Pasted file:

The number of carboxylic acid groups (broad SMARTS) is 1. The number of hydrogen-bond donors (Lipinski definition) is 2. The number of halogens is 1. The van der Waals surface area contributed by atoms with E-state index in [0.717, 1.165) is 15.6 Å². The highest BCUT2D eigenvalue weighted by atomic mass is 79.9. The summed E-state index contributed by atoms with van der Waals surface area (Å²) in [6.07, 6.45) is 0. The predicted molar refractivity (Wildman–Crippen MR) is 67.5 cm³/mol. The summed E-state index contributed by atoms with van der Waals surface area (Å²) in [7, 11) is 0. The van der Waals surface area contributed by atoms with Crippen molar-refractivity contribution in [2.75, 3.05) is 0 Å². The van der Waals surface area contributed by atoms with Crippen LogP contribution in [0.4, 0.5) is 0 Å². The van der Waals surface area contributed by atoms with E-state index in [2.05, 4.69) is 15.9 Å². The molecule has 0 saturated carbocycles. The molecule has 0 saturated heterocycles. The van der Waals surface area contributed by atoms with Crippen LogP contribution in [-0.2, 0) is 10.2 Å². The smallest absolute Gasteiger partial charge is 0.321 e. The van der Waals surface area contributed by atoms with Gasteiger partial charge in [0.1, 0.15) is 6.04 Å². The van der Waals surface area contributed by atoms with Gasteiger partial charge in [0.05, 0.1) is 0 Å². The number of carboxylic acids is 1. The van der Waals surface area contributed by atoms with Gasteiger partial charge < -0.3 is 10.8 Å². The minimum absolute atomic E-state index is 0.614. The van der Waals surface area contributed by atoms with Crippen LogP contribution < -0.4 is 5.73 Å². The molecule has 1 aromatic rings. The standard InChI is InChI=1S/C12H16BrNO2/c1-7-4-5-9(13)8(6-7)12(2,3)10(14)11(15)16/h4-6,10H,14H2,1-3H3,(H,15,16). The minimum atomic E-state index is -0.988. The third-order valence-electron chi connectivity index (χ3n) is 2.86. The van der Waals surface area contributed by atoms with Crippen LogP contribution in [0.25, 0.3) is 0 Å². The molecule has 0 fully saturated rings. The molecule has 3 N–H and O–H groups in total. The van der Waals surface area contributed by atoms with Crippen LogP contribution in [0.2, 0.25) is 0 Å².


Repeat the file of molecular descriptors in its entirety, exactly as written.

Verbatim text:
The number of carboxylic acid groups (broad SMARTS) is 1. The number of hydrogen-bond donors (Lipinski definition) is 2. The number of halogens is 1. The van der Waals surface area contributed by atoms with E-state index in [0.717, 1.165) is 15.6 Å². The highest BCUT2D eigenvalue weighted by atomic mass is 79.9. The summed E-state index contributed by atoms with van der Waals surface area (Å²) in [6.07, 6.45) is 0. The predicted molar refractivity (Wildman–Crippen MR) is 67.5 cm³/mol. The summed E-state index contributed by atoms with van der Waals surface area (Å²) in [7, 11) is 0. The van der Waals surface area contributed by atoms with Crippen molar-refractivity contribution in [2.75, 3.05) is 0 Å². The van der Waals surface area contributed by atoms with Crippen LogP contribution in [0.4, 0.5) is 0 Å². The van der Waals surface area contributed by atoms with E-state index in [2.05, 4.69) is 15.9 Å². The molecule has 0 saturated carbocycles. The molecule has 0 saturated heterocycles. The van der Waals surface area contributed by atoms with Crippen LogP contribution in [-0.2, 0) is 10.2 Å². The smallest absolute Gasteiger partial charge is 0.321 e. The van der Waals surface area contributed by atoms with Gasteiger partial charge in [0.1, 0.15) is 6.04 Å². The van der Waals surface area contributed by atoms with Gasteiger partial charge in [0.05, 0.1) is 0 Å². The number of carboxylic acids is 1. The van der Waals surface area contributed by atoms with Gasteiger partial charge < -0.3 is 10.8 Å². The minimum absolute atomic E-state index is 0.614. The van der Waals surface area contributed by atoms with Crippen LogP contribution < -0.4 is 5.73 Å². The molecule has 1 aromatic rings. The standard InChI is InChI=1S/C12H16BrNO2/c1-7-4-5-9(13)8(6-7)12(2,3)10(14)11(15)16/h4-6,10H,14H2,1-3H3,(H,15,16). The minimum atomic E-state index is -0.988. The third-order valence-electron chi connectivity index (χ3n) is 2.86. The van der Waals surface area contributed by atoms with Crippen LogP contribution in [0.25, 0.3) is 0 Å². The molecule has 0 fully saturated rings. The molecule has 3 N–H and O–H groups in total. The van der Waals surface area contributed by atoms with Crippen LogP contribution in [0.2, 0.25) is 0 Å².